Now we will update the DbSingleton by calling the method getParameters() and overriding the values of the default parameters with values that we get from the external file.

     

    First, update DbSingleton by overriding the private constructor using the script shown in Listing 10:

     

    private DbSingleton() {
    /* 
       * Overriding database parameters 
    */
            Parameters params = new Parameters() ;
            db_url = params.getUrl();
            db_port = params.getPort() ;
            db_name = params.getName() ;
            db_user = params.getUser() ;
            db_password = params.getPass() ;
    /* Creation of an instance of the connection statement*/
            connection = setConnection();
    }
    

     

    Listing 10. Script for overriding the private constructor

     

    To override the current database parameters, the current instance of DbSingleton should be cleared. To do this you might think of setting INSTANCE to null, but this will never work because INSTANCE is a final variable so no assignment could ever be done to it.

     

    The way to override the singleton very simply is to programmatically restart the application and create a new instance of DbSingleton with the new database parameters.

     

    First, update DbSingleton to add the class shown in Listing 11 to make your application programmatically restartable.

     

    public class Restarter {
        /**
         * Sun property pointing the main class and its arguments. Might not be
         * defined on non-Java HotSpot VM implementations.
         */
        public static final String SUN_JAVA_COMMAND = "sun.java.command";
        /**
         * Restart the current Java application
         *
         * @param runBeforeRestart some custom code to be run before restarting
         * @throws IOException
         */
        public static void restartApplication(Runnable goRestart) throws IOException {
            try {
                // Java binary
                String java = System.getProperty("java.home") + "/bin/java";
                /*  Java virtual machine arguments */
                List<String> jvmArgs = ManagementFactory.getRuntimeMXBean().getInputArguments();
                StringBuffer jvmArgsOneLine = new StringBuffer();
                for (String arg : jvmArgs) {
                  /* if it's the agent argument it is ignored; otherwise; 
    
                  the address of the old application and the new one will be 
                  in conflict
                 */
                    if (!arg.contains("-agentlib")) {
                        jvmArgsOneLine.append(arg);
                        jvmArgsOneLine.append(" ");
                    }
                }
                // init the command to execute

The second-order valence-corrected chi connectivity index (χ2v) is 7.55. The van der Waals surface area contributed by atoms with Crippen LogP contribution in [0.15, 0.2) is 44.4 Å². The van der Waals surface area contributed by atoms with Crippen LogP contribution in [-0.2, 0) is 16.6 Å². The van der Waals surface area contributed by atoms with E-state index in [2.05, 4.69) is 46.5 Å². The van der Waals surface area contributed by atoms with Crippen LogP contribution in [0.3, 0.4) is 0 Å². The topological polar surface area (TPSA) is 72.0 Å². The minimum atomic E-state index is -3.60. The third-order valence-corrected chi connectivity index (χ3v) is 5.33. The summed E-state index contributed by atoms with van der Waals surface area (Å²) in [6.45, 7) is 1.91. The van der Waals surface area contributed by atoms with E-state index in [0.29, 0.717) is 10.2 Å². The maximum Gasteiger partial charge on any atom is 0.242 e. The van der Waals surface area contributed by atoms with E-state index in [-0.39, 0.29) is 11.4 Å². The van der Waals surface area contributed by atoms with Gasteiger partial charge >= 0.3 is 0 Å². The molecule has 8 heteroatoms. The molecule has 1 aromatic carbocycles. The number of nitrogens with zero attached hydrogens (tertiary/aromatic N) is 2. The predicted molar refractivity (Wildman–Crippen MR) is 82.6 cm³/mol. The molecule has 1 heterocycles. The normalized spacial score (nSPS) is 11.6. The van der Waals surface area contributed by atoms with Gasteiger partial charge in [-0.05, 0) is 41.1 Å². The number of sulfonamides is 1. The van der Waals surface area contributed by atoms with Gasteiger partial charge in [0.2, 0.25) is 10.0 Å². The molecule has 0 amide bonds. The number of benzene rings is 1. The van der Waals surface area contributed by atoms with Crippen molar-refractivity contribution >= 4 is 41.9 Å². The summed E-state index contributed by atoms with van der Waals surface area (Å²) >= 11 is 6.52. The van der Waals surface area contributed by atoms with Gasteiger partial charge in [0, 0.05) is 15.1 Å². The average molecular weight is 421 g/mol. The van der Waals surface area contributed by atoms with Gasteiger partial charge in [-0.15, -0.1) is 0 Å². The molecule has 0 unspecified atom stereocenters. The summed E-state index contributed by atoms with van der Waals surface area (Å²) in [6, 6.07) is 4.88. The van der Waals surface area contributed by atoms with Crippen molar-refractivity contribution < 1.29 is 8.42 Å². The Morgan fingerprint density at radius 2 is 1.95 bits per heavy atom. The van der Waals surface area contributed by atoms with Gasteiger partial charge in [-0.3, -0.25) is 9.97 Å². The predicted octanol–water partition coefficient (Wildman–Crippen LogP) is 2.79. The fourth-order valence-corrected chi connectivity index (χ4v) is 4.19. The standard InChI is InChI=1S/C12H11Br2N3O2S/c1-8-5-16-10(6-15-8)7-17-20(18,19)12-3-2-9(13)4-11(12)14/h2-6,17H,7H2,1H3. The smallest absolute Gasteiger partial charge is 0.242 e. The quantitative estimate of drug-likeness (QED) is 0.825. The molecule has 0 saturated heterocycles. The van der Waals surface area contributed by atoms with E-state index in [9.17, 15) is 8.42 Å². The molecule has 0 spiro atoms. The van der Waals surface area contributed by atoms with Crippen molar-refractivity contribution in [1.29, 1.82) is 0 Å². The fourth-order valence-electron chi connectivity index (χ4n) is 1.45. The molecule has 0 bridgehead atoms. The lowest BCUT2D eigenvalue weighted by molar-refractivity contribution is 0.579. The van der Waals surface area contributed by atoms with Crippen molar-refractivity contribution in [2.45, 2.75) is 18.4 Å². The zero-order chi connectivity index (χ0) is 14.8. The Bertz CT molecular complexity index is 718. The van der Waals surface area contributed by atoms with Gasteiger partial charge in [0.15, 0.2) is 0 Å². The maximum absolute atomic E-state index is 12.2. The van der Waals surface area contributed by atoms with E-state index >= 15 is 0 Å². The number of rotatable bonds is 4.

final StringBuffer cmd = new StringBuffer("" + java + " " + jvmArgsOneLine);
    
                // program main and program arguments
                String[] mainCommand = System.getProperty(SUN_JAVA_COMMAND).split(" ");
                // if program has a JAR as main
                if (mainCommand[0].endsWith(".jar")) {
                    // if it's a JAR, add -jar mainJar
                    cmd.append("-jar " + new File(mainCommand[0]).getPath());
                } else {
                // else if it's a class, add the classpath and mainClass to the command
                    cmd.append("-cp " + System.getProperty("java.class.path") + " " + mainCommand[0]);
                }
                /* finally add program arguments */
                for (int i = 1; i < mainCommand.length; i++) {
                    cmd.append(" ");
                    cmd.append(mainCommand[i]);
                }
                /* execute command in shutdown hook to be sure that all the 
                 resources have been disposed before restarting the application */
                Runtime.getRuntime().addShutdownHook(new Thread() {
                    @Override
                    public void run() {
                        try {
                            Runtime.getRuntime().exec(cmd.toString());
                        } catch (IOException e) {
                            e.printStackTrace();
                        }
                    }
                });
                if (goRestart != null) {
                    goRestart.run();
                    System.exit(0);
                }
            } catch (Exception e) {
                // something went wrong
                throw new IOException("Error while trying to restart the application", e);
            }
        }
    }
    

     

    Listing 11. Class that makes the application programmatically restartable

     

    After adding the class shown in Listing 11, connect the script shown in Listing 12 to the Submit button of the form we previously discussed.

     

    /* 
    * Here, put code to recover the database parameters from the form
    * into the following variables:
    * dbUrl, dbName, dbPort, dbAddress, dbPassword
    */
    
    Parameters param = new Parameters() ;
    params.txtWriter(dbUrl, dbName, dbPort, dbAddress, dbPassword) ;
     Runnable r = new Runnable() {
                @Override
                public void run() {
                    JOptionPane.showMessageDialog(null, "Application restarted successfully ", 
                    "Restarting", JOptionPane.INFORMATION_MESSAGE);
                }
    
     };
    
     try {
                restartApplication(r);
     } catch (IOException ex) {
                Logger.getLogger(NewJFrame.class.getName()).log(Level.SEVERE, null, ex);
     }
    

     

    Listing 12. Script for getting database parameters from the form

     

    See Also

     

     

    About the Author

     

    Payene Denis Kombate is a freelance PHP, Java, and mobile developer with four years of experience. He lives in Togo (West Africa), writes a blog (in French), and can be reached on Facebook, on Google+, and via e-mail.